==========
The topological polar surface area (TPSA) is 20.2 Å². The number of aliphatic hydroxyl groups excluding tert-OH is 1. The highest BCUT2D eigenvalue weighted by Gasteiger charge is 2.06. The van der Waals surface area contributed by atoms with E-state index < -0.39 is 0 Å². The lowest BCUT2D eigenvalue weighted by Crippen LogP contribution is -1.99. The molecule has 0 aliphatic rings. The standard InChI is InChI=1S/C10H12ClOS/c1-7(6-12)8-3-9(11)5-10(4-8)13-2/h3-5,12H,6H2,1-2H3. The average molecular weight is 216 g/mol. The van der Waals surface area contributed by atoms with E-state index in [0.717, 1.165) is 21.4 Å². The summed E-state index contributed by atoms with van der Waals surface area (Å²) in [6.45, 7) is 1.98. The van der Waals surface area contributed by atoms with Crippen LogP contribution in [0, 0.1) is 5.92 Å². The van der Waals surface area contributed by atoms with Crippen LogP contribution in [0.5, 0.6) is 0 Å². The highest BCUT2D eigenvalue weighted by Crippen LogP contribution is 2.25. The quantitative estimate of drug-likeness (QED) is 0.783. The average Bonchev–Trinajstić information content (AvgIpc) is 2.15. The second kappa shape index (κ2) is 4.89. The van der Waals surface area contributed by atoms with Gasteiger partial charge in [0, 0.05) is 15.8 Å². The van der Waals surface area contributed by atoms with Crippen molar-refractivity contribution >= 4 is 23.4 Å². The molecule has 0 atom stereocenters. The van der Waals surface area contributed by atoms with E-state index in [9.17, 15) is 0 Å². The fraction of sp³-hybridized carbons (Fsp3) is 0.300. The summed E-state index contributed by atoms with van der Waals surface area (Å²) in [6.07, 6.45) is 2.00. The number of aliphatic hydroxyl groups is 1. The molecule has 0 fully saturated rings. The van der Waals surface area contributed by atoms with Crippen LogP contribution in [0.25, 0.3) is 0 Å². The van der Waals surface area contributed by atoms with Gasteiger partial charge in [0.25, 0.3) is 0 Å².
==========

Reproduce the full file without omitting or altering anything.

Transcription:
The topological polar surface area (TPSA) is 20.2 Å². The number of aliphatic hydroxyl groups excluding tert-OH is 1. The highest BCUT2D eigenvalue weighted by Gasteiger charge is 2.06. The van der Waals surface area contributed by atoms with E-state index < -0.39 is 0 Å². The lowest BCUT2D eigenvalue weighted by Crippen LogP contribution is -1.99. The molecule has 0 aliphatic rings. The standard InChI is InChI=1S/C10H12ClOS/c1-7(6-12)8-3-9(11)5-10(4-8)13-2/h3-5,12H,6H2,1-2H3. The average molecular weight is 216 g/mol. The van der Waals surface area contributed by atoms with E-state index in [0.717, 1.165) is 21.4 Å². The summed E-state index contributed by atoms with van der Waals surface area (Å²) in [6.45, 7) is 1.98. The van der Waals surface area contributed by atoms with Crippen LogP contribution in [0, 0.1) is 5.92 Å². The van der Waals surface area contributed by atoms with Crippen LogP contribution in [0.5, 0.6) is 0 Å². The highest BCUT2D eigenvalue weighted by Crippen LogP contribution is 2.25. The quantitative estimate of drug-likeness (QED) is 0.783. The average Bonchev–Trinajstić information content (AvgIpc) is 2.15. The second kappa shape index (κ2) is 4.89. The van der Waals surface area contributed by atoms with Gasteiger partial charge in [0, 0.05) is 15.8 Å². The van der Waals surface area contributed by atoms with Crippen molar-refractivity contribution >= 4 is 23.4 Å². The molecule has 0 atom stereocenters. The van der Waals surface area contributed by atoms with E-state index in [9.17, 15) is 0 Å². The fraction of sp³-hybridized carbons (Fsp3) is 0.300. The summed E-state index contributed by atoms with van der Waals surface area (Å²) in [6.07, 6.45) is 2.00. The number of aliphatic hydroxyl groups is 1. The molecule has 0 fully saturated rings. The van der Waals surface area contributed by atoms with Crippen LogP contribution in [0.25, 0.3) is 0 Å². The van der Waals surface area contributed by atoms with Gasteiger partial charge in [0.25, 0.3) is 0 Å².